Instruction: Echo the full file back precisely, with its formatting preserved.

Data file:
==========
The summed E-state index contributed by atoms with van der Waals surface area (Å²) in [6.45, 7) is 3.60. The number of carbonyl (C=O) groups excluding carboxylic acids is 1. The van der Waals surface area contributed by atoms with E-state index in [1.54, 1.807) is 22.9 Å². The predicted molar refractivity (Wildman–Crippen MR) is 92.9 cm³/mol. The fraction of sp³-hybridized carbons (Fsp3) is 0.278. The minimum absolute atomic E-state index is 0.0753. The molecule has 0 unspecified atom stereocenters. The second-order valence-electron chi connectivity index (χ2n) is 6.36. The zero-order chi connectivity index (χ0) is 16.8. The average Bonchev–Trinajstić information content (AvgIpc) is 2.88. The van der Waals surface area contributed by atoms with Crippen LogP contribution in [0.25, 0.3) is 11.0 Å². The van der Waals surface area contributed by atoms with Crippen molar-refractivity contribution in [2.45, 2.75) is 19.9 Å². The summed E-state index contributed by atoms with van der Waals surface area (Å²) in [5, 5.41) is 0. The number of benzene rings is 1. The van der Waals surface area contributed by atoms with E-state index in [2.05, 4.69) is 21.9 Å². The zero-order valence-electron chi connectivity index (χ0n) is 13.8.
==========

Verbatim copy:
The summed E-state index contributed by atoms with van der Waals surface area (Å²) in [6.45, 7) is 3.60. The number of carbonyl (C=O) groups excluding carboxylic acids is 1. The van der Waals surface area contributed by atoms with E-state index in [1.54, 1.807) is 22.9 Å². The predicted molar refractivity (Wildman–Crippen MR) is 92.9 cm³/mol. The fraction of sp³-hybridized carbons (Fsp3) is 0.278. The minimum absolute atomic E-state index is 0.0753. The molecule has 0 unspecified atom stereocenters. The second-order valence-electron chi connectivity index (χ2n) is 6.36. The zero-order chi connectivity index (χ0) is 16.8. The average Bonchev–Trinajstić information content (AvgIpc) is 2.88. The van der Waals surface area contributed by atoms with Crippen LogP contribution in [0.25, 0.3) is 11.0 Å². The van der Waals surface area contributed by atoms with Crippen molar-refractivity contribution in [2.45, 2.75) is 19.9 Å². The summed E-state index contributed by atoms with van der Waals surface area (Å²) in [5, 5.41) is 0. The number of benzene rings is 1. The van der Waals surface area contributed by atoms with E-state index in [2.05, 4.69) is 21.9 Å². The zero-order valence-electron chi connectivity index (χ0n) is 13.8.